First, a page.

Aug. 7, 2021

The Little Rock Nine - Part Two

The Little Rock Nine - Part Two

Note: I was contacted regarding potential inaccuracies to my episodes about the Little Rock Nine. Thanks to their feedback, this episode now contains an edit.

This week I dive into the lives of the Little Rock Nine after their first year at Central High School. Learn what happened to Ernest Green, Jefferson Thomas, Terrence Roberts, Elizabeth Eckford, Gloria Ray Karlmark, Minnijean Brown, Melba Pattillo Beals, Thelma Mothershed and Carlotta Walls LaNier after that tumultuous school year and what they are up to now.


Memoirs Written by the Little Rock Nine: 

Patillo Beals, Melba. Warriors Don’t Cry: The Searing Memoir of the Battle to Integrate Little Rock’s Central High. Washington Square Press. 1994.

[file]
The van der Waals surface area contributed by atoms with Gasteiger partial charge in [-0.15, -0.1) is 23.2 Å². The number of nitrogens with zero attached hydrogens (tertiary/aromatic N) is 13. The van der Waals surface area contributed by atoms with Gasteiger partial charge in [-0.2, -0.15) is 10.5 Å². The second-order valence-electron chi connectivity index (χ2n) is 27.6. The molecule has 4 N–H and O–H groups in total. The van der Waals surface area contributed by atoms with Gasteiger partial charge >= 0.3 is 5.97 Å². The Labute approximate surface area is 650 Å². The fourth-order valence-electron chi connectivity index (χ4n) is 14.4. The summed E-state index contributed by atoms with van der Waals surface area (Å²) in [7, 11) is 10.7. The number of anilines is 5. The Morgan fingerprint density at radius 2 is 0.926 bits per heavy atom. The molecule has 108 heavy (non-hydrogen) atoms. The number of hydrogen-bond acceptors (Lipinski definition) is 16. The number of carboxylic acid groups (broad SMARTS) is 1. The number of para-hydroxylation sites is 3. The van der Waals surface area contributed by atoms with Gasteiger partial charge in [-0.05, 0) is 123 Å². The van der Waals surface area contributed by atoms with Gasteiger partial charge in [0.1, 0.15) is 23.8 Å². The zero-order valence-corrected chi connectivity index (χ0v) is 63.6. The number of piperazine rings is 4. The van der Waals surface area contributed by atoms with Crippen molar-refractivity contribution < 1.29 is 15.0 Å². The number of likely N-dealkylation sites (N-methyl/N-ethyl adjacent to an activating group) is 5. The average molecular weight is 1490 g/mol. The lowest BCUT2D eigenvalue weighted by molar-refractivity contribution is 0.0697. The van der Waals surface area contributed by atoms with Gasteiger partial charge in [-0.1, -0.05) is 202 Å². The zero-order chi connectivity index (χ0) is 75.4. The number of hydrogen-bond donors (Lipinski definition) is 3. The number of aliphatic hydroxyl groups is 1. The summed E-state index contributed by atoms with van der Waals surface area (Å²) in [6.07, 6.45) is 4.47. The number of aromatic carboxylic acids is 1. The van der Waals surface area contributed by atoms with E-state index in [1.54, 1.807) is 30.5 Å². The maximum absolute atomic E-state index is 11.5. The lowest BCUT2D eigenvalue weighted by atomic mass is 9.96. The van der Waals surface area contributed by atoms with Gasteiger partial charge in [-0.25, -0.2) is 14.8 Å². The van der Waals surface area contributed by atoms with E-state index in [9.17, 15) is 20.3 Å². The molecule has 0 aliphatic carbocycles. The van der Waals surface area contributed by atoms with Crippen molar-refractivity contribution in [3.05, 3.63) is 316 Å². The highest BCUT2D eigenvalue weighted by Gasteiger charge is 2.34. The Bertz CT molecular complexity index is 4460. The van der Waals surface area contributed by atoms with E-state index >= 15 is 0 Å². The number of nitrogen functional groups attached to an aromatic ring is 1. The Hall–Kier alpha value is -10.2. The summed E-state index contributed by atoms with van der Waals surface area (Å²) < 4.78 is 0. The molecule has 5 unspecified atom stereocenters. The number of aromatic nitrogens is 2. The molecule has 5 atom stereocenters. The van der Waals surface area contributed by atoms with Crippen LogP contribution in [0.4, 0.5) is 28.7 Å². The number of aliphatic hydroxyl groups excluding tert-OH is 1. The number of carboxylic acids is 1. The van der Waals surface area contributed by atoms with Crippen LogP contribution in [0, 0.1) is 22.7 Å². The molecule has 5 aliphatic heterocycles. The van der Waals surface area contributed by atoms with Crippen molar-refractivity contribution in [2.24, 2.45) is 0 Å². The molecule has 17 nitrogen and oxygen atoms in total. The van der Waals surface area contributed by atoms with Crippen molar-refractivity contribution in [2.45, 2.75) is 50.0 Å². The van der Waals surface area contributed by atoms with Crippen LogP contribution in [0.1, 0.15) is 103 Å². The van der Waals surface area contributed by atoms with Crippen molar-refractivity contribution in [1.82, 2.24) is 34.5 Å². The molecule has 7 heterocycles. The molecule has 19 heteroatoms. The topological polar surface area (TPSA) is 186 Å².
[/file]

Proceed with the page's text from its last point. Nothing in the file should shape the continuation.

Lanier Walls, Carlotta. A Mighty Long Way: My Journey to Justice at Little Rock Central High School. One World. New York. 2009.

Eckford, Elizabeth. The Worst First Day: Bullied While Desegregating Central High. Lamp Press, LLC. 2018.

Roberts, Terrence. Lessons from Little Rock. Butler Center for Arkansas Studies. 2013. 

SOURCES:

Patillo Beals, Melba. Warriors Don’t Cry: The Searing Memoir of the Battle to Integrate Little Rock’s Central High. Washington Square Press. 1994.

Gloria Cecelia Ray KARLMARK (1942–). Encyclopedia of Arkansas. (2019, December 30). (LINK)

Melba Patillo Beals (1941-). Encyclopedia of Arkansas. (2018, February 13). (LINK)

Eckford, E. (n.d.). In her own Words: Elizabeth Eckford. Facing History and Ourselves. (LINK)

Sept. 12, 1958: Little Rock public schools closed. Zinn Education Project. (2020, September 13). (LINK)

Song Used This Episode: 

Oh Freedom by Golden Gospel Singers. 

https://open.spotify.com/track/3O9lB0cF1EC2cA6RwkO2NF

Support the show (http://www.buymeacoffee.com/civicscoffeepod)

Transcript